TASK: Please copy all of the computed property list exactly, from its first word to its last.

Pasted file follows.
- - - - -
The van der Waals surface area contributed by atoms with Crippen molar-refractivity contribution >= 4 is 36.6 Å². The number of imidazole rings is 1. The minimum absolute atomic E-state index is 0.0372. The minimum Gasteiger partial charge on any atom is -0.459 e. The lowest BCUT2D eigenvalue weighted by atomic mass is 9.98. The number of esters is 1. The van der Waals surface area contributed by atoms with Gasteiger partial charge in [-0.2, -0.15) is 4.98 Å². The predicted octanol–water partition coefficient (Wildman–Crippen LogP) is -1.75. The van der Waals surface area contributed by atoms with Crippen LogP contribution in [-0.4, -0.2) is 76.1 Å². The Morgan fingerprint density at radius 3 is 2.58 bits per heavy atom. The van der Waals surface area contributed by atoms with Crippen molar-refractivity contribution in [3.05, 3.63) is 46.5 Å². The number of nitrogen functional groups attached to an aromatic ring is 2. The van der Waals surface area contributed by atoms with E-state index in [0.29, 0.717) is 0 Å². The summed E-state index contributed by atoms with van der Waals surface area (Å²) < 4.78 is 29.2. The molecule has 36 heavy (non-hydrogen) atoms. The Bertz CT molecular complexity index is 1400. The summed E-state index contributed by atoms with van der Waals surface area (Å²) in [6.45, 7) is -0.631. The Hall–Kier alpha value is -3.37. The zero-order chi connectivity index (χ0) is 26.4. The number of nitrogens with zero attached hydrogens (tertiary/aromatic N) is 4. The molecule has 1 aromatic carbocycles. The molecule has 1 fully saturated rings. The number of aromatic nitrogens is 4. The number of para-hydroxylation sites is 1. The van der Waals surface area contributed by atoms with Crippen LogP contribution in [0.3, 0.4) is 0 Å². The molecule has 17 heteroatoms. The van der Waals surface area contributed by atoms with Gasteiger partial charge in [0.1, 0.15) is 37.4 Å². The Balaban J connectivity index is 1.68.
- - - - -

The van der Waals surface area contributed by atoms with Crippen molar-refractivity contribution >= 4 is 36.6 Å². The number of imidazole rings is 1. The minimum absolute atomic E-state index is 0.0372. The minimum Gasteiger partial charge on any atom is -0.459 e. The lowest BCUT2D eigenvalue weighted by atomic mass is 9.98. The number of esters is 1. The van der Waals surface area contributed by atoms with Gasteiger partial charge in [-0.2, -0.15) is 4.98 Å². The predicted octanol–water partition coefficient (Wildman–Crippen LogP) is -1.75. The van der Waals surface area contributed by atoms with Crippen LogP contribution in [-0.4, -0.2) is 76.1 Å². The Morgan fingerprint density at radius 3 is 2.58 bits per heavy atom. The van der Waals surface area contributed by atoms with Crippen molar-refractivity contribution in [3.05, 3.63) is 46.5 Å². The number of nitrogen functional groups attached to an aromatic ring is 2. The van der Waals surface area contributed by atoms with E-state index in [0.29, 0.717) is 0 Å². The summed E-state index contributed by atoms with van der Waals surface area (Å²) < 4.78 is 29.2. The molecule has 36 heavy (non-hydrogen) atoms. The Bertz CT molecular complexity index is 1400. The summed E-state index contributed by atoms with van der Waals surface area (Å²) in [6.45, 7) is -0.631. The Hall–Kier alpha value is -3.37. The zero-order chi connectivity index (χ0) is 26.4. The number of nitrogens with zero attached hydrogens (tertiary/aromatic N) is 4. The molecule has 1 aromatic carbocycles. The molecule has 1 fully saturated rings. The number of aromatic nitrogens is 4. The number of para-hydroxylation sites is 1. The van der Waals surface area contributed by atoms with Crippen LogP contribution in [0.3, 0.4) is 0 Å². The molecule has 17 heteroatoms. The van der Waals surface area contributed by atoms with Gasteiger partial charge in [0.1, 0.15) is 37.4 Å². The Balaban J connectivity index is 1.68.